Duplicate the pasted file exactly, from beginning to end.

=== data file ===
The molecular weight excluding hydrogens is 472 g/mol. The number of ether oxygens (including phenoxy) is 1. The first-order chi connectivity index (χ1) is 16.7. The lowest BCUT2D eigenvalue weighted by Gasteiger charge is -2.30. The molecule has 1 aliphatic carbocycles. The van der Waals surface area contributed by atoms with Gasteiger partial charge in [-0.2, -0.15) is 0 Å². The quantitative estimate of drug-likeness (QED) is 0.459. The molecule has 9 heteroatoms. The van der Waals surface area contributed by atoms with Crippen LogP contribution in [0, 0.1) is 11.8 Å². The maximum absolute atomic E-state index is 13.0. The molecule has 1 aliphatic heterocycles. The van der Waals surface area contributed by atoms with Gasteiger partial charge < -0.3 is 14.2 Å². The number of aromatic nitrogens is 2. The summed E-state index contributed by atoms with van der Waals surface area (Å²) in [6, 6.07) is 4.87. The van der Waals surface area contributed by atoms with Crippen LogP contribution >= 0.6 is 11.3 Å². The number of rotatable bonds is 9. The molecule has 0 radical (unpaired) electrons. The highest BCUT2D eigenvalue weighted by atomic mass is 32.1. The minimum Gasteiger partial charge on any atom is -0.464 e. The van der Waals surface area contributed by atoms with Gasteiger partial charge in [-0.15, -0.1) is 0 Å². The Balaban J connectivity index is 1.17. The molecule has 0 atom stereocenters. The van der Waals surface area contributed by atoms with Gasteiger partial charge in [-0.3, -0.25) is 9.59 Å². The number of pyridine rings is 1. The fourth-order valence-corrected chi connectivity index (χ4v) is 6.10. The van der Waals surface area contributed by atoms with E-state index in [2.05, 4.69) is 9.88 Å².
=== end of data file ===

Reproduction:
The molecular weight excluding hydrogens is 472 g/mol. The number of ether oxygens (including phenoxy) is 1. The first-order chi connectivity index (χ1) is 16.7. The lowest BCUT2D eigenvalue weighted by Gasteiger charge is -2.30. The molecule has 1 aliphatic carbocycles. The van der Waals surface area contributed by atoms with Gasteiger partial charge in [-0.2, -0.15) is 0 Å². The quantitative estimate of drug-likeness (QED) is 0.459. The molecule has 9 heteroatoms. The van der Waals surface area contributed by atoms with Crippen LogP contribution in [0, 0.1) is 11.8 Å². The maximum absolute atomic E-state index is 13.0. The molecule has 1 aliphatic heterocycles. The van der Waals surface area contributed by atoms with Gasteiger partial charge < -0.3 is 14.2 Å². The number of aromatic nitrogens is 2. The summed E-state index contributed by atoms with van der Waals surface area (Å²) in [6, 6.07) is 4.87. The van der Waals surface area contributed by atoms with Crippen LogP contribution >= 0.6 is 11.3 Å². The number of rotatable bonds is 9. The molecule has 0 radical (unpaired) electrons. The highest BCUT2D eigenvalue weighted by atomic mass is 32.1. The minimum Gasteiger partial charge on any atom is -0.464 e. The van der Waals surface area contributed by atoms with Gasteiger partial charge in [-0.15, -0.1) is 0 Å². The Balaban J connectivity index is 1.17. The molecule has 0 atom stereocenters. The van der Waals surface area contributed by atoms with Gasteiger partial charge in [-0.3, -0.25) is 9.59 Å². The number of pyridine rings is 1. The fourth-order valence-corrected chi connectivity index (χ4v) is 6.10. The van der Waals surface area contributed by atoms with E-state index in [2.05, 4.69) is 9.88 Å².